, Volume 32, Issue 2, pp 203-206
Date: 01 Feb 2006

Ultrasonographic examination of the venae cavae

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There are two venae cavae in humans. The superior vena cava (SVC) comprises the connection of the left and right brachiocephalic veins and ends on the top of the right atrium, after entering the pericardium. The inferior vena cava (IVC) comprises the connection of the left and right iliac veins and ends on the floor of right atrium, after crossing the diaphragm. Whereas the SVC is an intrathoracic vessel, the IVC is an intraabdominal one, its short intrathoracic part being purely virtual. Both venae cavae provide venous return to the right heart, approx. 25% via the SVC and 75% via IVC [1, 2].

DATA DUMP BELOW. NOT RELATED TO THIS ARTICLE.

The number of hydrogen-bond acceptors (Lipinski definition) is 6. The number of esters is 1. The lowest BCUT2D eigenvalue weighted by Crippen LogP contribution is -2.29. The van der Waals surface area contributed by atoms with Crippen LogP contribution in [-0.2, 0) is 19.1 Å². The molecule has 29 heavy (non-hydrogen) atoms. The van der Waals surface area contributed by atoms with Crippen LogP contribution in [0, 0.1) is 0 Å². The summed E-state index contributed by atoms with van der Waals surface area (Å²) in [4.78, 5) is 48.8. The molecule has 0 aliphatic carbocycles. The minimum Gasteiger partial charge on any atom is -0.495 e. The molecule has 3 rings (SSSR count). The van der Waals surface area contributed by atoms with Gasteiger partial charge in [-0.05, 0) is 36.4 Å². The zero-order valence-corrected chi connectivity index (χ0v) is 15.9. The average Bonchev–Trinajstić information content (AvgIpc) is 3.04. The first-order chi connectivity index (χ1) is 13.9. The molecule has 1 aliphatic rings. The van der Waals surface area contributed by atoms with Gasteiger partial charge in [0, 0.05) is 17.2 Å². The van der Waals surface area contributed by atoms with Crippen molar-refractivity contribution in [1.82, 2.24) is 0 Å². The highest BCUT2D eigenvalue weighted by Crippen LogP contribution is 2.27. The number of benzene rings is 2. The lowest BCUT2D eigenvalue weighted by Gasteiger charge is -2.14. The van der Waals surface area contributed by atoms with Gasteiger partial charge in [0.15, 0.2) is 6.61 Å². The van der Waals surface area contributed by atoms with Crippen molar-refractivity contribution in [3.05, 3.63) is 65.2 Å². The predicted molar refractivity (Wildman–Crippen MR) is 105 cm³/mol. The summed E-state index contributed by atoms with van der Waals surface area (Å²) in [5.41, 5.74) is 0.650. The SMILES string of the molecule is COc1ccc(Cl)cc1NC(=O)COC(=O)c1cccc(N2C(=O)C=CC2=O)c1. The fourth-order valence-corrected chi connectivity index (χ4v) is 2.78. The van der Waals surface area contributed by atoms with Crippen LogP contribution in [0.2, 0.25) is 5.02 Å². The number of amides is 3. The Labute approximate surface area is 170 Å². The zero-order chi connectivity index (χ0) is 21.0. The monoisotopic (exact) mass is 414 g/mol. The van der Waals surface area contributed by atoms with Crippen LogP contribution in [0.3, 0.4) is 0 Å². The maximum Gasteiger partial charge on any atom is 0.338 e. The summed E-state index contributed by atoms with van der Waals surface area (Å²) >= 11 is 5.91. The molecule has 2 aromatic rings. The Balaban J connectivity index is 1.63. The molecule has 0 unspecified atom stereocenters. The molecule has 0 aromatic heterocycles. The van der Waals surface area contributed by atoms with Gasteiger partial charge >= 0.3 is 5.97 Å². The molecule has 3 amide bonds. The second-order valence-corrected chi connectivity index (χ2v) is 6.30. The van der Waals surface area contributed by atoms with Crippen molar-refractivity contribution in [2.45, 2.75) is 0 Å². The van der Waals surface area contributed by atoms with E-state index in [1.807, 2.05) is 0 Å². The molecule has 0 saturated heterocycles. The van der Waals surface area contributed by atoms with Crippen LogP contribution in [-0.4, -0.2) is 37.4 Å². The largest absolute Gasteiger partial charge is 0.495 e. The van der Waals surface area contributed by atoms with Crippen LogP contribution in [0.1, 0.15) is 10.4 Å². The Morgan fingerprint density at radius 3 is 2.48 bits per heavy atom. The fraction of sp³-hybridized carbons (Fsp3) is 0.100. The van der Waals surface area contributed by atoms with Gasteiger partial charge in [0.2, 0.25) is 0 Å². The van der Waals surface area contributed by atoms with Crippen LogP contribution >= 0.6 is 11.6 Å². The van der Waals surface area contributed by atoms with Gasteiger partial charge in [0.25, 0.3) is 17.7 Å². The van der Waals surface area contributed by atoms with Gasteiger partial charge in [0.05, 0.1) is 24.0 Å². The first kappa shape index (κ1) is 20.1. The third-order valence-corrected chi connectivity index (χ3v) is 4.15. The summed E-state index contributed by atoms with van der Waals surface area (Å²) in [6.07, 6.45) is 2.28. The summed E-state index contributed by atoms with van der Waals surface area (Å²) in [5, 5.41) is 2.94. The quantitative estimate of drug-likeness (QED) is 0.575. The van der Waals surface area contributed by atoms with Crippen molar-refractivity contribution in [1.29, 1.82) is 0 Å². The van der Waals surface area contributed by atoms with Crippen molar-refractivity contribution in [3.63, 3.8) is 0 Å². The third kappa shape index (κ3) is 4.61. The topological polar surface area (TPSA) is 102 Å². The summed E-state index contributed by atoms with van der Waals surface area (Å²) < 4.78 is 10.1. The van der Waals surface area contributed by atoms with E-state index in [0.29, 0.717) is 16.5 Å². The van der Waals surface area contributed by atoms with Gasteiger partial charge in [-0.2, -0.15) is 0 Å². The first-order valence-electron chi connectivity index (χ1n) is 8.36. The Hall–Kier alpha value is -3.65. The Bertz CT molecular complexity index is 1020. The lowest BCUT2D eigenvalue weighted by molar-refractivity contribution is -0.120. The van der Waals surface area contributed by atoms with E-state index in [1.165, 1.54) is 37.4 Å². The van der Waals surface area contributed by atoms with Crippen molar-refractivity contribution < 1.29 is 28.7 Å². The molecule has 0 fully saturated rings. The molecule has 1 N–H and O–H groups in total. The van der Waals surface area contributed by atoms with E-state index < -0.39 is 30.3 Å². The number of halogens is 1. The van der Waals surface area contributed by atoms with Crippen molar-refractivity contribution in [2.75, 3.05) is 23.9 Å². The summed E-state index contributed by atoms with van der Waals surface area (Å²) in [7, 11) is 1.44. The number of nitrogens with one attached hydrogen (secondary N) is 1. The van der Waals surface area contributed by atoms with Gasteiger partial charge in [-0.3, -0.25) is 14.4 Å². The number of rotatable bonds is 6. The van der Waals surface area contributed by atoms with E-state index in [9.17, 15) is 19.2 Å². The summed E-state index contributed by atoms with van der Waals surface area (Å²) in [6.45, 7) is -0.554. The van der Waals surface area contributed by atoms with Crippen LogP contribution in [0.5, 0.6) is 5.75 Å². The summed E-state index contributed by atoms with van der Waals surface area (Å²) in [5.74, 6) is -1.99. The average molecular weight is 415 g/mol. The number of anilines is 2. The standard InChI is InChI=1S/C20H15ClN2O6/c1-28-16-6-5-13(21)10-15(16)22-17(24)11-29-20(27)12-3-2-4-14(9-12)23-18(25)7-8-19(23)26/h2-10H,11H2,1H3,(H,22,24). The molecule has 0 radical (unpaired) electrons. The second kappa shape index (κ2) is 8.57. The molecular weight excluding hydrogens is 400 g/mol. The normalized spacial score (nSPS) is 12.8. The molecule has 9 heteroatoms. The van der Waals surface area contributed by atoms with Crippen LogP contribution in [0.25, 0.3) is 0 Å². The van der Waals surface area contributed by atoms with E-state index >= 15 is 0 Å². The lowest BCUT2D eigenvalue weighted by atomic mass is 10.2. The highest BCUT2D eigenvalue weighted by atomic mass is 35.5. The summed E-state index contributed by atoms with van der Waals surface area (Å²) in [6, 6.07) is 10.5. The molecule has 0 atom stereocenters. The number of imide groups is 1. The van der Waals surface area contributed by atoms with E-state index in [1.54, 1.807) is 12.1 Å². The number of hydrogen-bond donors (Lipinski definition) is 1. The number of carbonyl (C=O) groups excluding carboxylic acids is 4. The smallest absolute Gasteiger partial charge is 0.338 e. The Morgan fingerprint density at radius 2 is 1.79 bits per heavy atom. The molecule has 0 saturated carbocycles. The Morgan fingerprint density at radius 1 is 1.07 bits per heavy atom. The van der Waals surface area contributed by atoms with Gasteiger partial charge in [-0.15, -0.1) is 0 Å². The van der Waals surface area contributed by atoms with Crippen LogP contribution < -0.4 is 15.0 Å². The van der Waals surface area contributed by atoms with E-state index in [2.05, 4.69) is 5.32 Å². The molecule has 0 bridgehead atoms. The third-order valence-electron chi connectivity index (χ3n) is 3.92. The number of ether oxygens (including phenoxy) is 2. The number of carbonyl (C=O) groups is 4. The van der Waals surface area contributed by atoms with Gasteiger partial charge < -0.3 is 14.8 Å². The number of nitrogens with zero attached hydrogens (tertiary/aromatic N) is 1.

Ultrasonographic examination of the SVC can be performed by a transesophageal approach [3]. To remain open this collapsible vessel requires a distending pressure greater than the critical pressure producing collapse, i.e. its closing pressure. Because lung inflation increases pleural pressure more than right atrial pressure, the distending pressure of the SVC, i.e. right atrial pressure minus pleu ...